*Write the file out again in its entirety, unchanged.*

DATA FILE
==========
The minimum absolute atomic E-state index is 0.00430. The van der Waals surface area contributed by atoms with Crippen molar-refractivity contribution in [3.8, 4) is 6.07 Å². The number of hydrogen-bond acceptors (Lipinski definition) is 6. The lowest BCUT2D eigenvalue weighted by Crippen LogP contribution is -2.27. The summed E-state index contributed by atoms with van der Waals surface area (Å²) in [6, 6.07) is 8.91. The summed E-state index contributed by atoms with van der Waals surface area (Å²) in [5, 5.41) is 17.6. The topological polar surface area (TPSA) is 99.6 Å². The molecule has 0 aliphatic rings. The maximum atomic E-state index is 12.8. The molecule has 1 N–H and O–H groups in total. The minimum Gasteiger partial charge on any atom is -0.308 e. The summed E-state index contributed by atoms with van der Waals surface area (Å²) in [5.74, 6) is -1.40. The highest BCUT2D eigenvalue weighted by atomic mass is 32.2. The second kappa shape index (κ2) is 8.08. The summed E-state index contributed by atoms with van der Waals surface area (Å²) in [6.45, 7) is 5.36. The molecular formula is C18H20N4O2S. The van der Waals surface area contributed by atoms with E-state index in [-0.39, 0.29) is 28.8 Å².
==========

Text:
The minimum absolute atomic E-state index is 0.00430. The van der Waals surface area contributed by atoms with Crippen molar-refractivity contribution in [3.8, 4) is 6.07 Å². The number of hydrogen-bond acceptors (Lipinski definition) is 6. The lowest BCUT2D eigenvalue weighted by Crippen LogP contribution is -2.27. The summed E-state index contributed by atoms with van der Waals surface area (Å²) in [6, 6.07) is 8.91. The summed E-state index contributed by atoms with van der Waals surface area (Å²) in [5, 5.41) is 17.6. The topological polar surface area (TPSA) is 99.6 Å². The molecule has 0 aliphatic rings. The maximum atomic E-state index is 12.8. The molecule has 1 N–H and O–H groups in total. The minimum Gasteiger partial charge on any atom is -0.308 e. The summed E-state index contributed by atoms with van der Waals surface area (Å²) in [5.74, 6) is -1.40. The highest BCUT2D eigenvalue weighted by atomic mass is 32.2. The second kappa shape index (κ2) is 8.08. The summed E-state index contributed by atoms with van der Waals surface area (Å²) in [6.45, 7) is 5.36. The molecular formula is C18H20N4O2S. The van der Waals surface area contributed by atoms with E-state index in [-0.39, 0.29) is 28.8 Å².